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Youngstown State University cannot afford faculty strike

Published: Sun, August 14, 2011 @ 12:00 a.m.

A federal mediator who sat in on contract talks last spring between Youngstown State University and its faculty union is reportedly willing to help the two sides reach an agreement, thereby avoiding labor strife. There can be no doubt that a strike in the midst of a national recession would cause permanent damage to the university’s fiscal well-being and would bring unwanted attention from the Ohio Board of Regents and the administration of Republican Gov. John Kasich.

There must be a meeting of the minds and a recognition by all parties that YSU’s stakeholders, the students, their parents and the taxpayers, are sacrificing to ensure the financial stability and viability of the institution. It’s time for the administration, the faculty, and classified and professional staff to show their appreciation by ensuring that classes start on time Aug. 29.

At issue is a fact-finder’s report that the board of trustees rejected Friday as being financially unsustainable. The faculty union accepted the report despite its contention that the concessions they’re agreeing to are unnecessary because the university is exaggerating its expenses and understating revenue.

But the bottom line is that YSU does not have the money to pay for all the things the faculty union demanded during negotiations, let alone the recommendations of the fact finder.

Indeed, Howard D. Silver wrote in his report:

“Because the fact finder believes that local, regional and state economies are still recovering from a deep recession, and because Youngstown State University faces a 1.67 million dollar operating deficit in the coming year, the fact finder is inclined to tread lightly among long-standing circumstances between the parties.”

The details of the report were published in The Vindicator last week. Understandably, members of the board of trustees viewed the pay raises and other benefits granted to the faculty as unaffordable in this economy.

Private perspective

Most of the trustees come from the private sector and as such have a very different view of the world than public-sector employees. When they raised tuition and increased some fees for students, they made it clear that they expected sacrifice from the university community.

Pay raises and other costly benefits aren’t sacrifice — as understood by private-sector employees. The trustees’ rejection of the fact finder’s report does not come as a surprise.

What now? We would hope that the members of the faculty union, who voted to issue a 10-day strike notice, will think long and hard about the consequences of labor unrest on campus.

But comments by union leaders would not support optimism in that regard.

Julia Gergits, union president, characterized as deeply concessionary her membership’s willingness to accept pay raises of 0 percent, 1 percent and 2 percent over three years and a faculty co-pay of 15 percent of the monthly health-care premium.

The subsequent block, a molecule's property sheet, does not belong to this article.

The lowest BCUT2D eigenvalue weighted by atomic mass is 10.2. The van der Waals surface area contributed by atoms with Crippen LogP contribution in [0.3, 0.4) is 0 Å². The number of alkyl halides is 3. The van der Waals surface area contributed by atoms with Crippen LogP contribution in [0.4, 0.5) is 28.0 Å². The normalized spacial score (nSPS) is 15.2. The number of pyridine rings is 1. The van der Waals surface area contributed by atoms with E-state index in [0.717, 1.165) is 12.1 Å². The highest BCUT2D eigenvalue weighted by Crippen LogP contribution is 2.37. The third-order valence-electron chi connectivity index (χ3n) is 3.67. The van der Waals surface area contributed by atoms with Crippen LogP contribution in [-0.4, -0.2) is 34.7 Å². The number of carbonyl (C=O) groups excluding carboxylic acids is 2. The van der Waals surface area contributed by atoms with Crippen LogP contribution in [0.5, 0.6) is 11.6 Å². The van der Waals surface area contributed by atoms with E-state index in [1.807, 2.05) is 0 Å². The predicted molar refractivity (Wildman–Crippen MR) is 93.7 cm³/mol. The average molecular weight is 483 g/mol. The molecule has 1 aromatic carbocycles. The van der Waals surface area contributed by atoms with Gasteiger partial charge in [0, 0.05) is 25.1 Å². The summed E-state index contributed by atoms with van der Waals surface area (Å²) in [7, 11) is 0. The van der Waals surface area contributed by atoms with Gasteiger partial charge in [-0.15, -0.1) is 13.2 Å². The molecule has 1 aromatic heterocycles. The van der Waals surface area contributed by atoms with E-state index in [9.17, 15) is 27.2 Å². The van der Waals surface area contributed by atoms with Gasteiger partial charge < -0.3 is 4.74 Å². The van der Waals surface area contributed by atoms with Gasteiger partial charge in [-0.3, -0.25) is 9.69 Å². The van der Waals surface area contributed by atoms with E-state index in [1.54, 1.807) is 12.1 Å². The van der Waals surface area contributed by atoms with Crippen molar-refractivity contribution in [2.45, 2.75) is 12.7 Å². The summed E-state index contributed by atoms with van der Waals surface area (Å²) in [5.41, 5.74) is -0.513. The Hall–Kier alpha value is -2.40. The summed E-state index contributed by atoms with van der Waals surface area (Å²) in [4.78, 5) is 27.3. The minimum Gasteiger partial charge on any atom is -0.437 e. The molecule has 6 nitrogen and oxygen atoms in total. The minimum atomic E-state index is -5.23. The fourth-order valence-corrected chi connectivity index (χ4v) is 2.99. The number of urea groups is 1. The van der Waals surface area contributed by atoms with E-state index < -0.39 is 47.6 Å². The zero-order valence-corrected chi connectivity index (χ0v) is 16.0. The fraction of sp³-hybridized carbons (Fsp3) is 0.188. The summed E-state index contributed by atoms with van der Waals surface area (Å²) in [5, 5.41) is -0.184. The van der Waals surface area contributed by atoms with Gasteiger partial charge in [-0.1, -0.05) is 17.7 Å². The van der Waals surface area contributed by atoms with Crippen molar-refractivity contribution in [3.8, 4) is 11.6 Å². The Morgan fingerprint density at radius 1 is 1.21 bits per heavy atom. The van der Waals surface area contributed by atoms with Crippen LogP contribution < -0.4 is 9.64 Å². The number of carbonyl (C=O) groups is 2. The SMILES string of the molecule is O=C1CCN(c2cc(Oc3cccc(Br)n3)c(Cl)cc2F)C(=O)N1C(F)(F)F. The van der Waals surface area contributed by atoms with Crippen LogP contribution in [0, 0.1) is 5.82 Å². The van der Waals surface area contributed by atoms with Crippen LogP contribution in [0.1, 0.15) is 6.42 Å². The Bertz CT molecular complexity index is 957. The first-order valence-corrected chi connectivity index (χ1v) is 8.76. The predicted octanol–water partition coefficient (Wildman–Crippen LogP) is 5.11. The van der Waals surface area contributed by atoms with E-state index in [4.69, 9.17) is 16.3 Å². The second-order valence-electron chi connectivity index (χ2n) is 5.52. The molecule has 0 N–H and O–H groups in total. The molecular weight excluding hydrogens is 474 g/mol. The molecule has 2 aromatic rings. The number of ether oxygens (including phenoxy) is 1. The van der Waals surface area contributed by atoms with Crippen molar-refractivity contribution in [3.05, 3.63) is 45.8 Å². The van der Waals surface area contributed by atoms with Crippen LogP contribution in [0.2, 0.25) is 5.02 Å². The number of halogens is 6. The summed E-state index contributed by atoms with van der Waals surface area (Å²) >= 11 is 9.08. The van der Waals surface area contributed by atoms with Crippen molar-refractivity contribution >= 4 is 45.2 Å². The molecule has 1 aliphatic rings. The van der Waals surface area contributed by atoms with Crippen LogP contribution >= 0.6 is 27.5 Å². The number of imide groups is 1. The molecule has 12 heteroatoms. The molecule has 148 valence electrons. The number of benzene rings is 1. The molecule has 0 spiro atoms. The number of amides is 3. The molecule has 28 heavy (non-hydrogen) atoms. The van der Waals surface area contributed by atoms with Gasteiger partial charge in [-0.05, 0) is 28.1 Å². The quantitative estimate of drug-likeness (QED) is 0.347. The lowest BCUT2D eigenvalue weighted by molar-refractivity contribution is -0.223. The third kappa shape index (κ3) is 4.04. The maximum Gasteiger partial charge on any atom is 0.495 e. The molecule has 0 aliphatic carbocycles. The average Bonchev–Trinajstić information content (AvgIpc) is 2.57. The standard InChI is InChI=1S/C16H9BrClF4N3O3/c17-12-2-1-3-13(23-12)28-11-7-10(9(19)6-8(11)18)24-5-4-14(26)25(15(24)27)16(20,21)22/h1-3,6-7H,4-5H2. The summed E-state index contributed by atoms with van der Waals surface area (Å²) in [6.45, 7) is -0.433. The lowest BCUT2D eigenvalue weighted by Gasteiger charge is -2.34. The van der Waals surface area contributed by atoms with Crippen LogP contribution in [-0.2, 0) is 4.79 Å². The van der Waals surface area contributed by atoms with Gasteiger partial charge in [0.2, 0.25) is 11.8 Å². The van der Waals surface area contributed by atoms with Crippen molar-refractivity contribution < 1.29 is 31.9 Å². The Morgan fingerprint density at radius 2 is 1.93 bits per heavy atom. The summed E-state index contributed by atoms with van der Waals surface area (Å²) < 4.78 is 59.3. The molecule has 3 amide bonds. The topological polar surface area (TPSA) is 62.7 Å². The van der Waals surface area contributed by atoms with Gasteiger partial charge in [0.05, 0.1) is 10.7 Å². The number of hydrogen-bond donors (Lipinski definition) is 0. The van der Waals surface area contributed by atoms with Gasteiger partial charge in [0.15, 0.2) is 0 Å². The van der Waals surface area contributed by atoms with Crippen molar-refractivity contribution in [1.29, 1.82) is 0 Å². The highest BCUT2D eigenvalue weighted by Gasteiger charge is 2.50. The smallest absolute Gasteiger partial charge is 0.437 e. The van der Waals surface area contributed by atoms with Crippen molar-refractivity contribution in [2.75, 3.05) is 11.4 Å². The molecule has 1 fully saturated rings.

It would have been, she said, “the worst contract that we’ve ever had, and still the faculty voted to accept it.” That may say more about how good the faculty has had it than how bad this contract would be.

Stanley Guzell, the union’s chief negotiator, noted that the fact-finder’s recommendations would have cost YSU $1.3 million — less than half the amount generated by the 3.5 percent tuition increase effective this fall.

That ignores one thing: That the faculty union is not the only union with which the board of trustees must negotiate. And, it implies another: That when times are tough, it is the responsibility of the students (or their tuition-paying parents) to support the faculty in the style to which it has become accustomed.

Students are paying dearly

Over the last two years, students have been hit with nearly $500 in tuition increases and more in ancillary fees. The concessions being asked from the faculty pale compared to the additional burden being carried by students.

To be sure, the trustees have not strengthened their negotiating position with the union by some of the raises they have approved for administrators in recent years. The trustees and the administrators who were the beneficiaries of far more generous raises than those offered the faculty should have set a better example.

Nonetheless, the trustees’ determination that one level of compensation was merited for top administrators does not mean that the university can afford to pay whatever the faculty wants or demands.

The administration and faculty should welcome a federal mediator willing to work with both parties to find a solution. There isn’t room for any mistakes.

The faculty union’s allegiance is to its membership; the trustees must protect the interest of the university, the students and the public.

The last time YSU faced an impasse, then-President Dr. David Sweet was loathe to see a strike on the eve of YSU’s centennial. That provided the unions with a once-in-a-lifetime advantage.

This time, in this economy, the greater burden falls on the union.

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